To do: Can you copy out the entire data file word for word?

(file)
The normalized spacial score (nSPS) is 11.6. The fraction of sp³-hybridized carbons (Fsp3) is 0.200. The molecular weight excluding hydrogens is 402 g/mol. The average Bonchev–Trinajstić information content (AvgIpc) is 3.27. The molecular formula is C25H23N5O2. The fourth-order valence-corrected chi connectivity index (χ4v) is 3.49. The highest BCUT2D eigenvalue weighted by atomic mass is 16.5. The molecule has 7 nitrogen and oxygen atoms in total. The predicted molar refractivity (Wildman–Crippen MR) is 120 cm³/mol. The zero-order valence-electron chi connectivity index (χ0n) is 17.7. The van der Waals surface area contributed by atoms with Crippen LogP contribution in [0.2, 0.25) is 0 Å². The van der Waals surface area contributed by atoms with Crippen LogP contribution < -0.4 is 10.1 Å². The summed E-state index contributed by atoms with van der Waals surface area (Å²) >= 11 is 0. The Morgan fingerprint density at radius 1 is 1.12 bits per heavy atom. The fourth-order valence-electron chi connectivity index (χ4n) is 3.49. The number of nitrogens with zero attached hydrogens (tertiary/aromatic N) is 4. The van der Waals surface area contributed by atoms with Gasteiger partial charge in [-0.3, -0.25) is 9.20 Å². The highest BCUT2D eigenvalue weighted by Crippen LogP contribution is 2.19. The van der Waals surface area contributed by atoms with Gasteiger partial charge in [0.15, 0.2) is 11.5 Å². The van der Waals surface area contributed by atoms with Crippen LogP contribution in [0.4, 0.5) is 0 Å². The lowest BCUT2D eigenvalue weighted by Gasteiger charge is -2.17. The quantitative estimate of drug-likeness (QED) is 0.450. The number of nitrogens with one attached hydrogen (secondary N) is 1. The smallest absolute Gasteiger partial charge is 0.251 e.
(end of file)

The normalized spacial score (nSPS) is 11.6. The fraction of sp³-hybridized carbons (Fsp3) is 0.200. The molecular weight excluding hydrogens is 402 g/mol. The average Bonchev–Trinajstić information content (AvgIpc) is 3.27. The molecular formula is C25H23N5O2. The fourth-order valence-corrected chi connectivity index (χ4v) is 3.49. The highest BCUT2D eigenvalue weighted by atomic mass is 16.5. The molecule has 7 nitrogen and oxygen atoms in total. The predicted molar refractivity (Wildman–Crippen MR) is 120 cm³/mol. The zero-order valence-electron chi connectivity index (χ0n) is 17.7. The van der Waals surface area contributed by atoms with Crippen LogP contribution in [0.2, 0.25) is 0 Å². The van der Waals surface area contributed by atoms with Crippen LogP contribution < -0.4 is 10.1 Å². The summed E-state index contributed by atoms with van der Waals surface area (Å²) >= 11 is 0. The Morgan fingerprint density at radius 1 is 1.12 bits per heavy atom. The fourth-order valence-electron chi connectivity index (χ4n) is 3.49. The number of nitrogens with zero attached hydrogens (tertiary/aromatic N) is 4. The van der Waals surface area contributed by atoms with Gasteiger partial charge in [-0.3, -0.25) is 9.20 Å². The highest BCUT2D eigenvalue weighted by Crippen LogP contribution is 2.19. The van der Waals surface area contributed by atoms with Gasteiger partial charge in [0.15, 0.2) is 11.5 Å². The van der Waals surface area contributed by atoms with Crippen LogP contribution in [0.4, 0.5) is 0 Å². The lowest BCUT2D eigenvalue weighted by Gasteiger charge is -2.17. The quantitative estimate of drug-likeness (QED) is 0.450. The number of nitrogens with one attached hydrogen (secondary N) is 1. The smallest absolute Gasteiger partial charge is 0.251 e.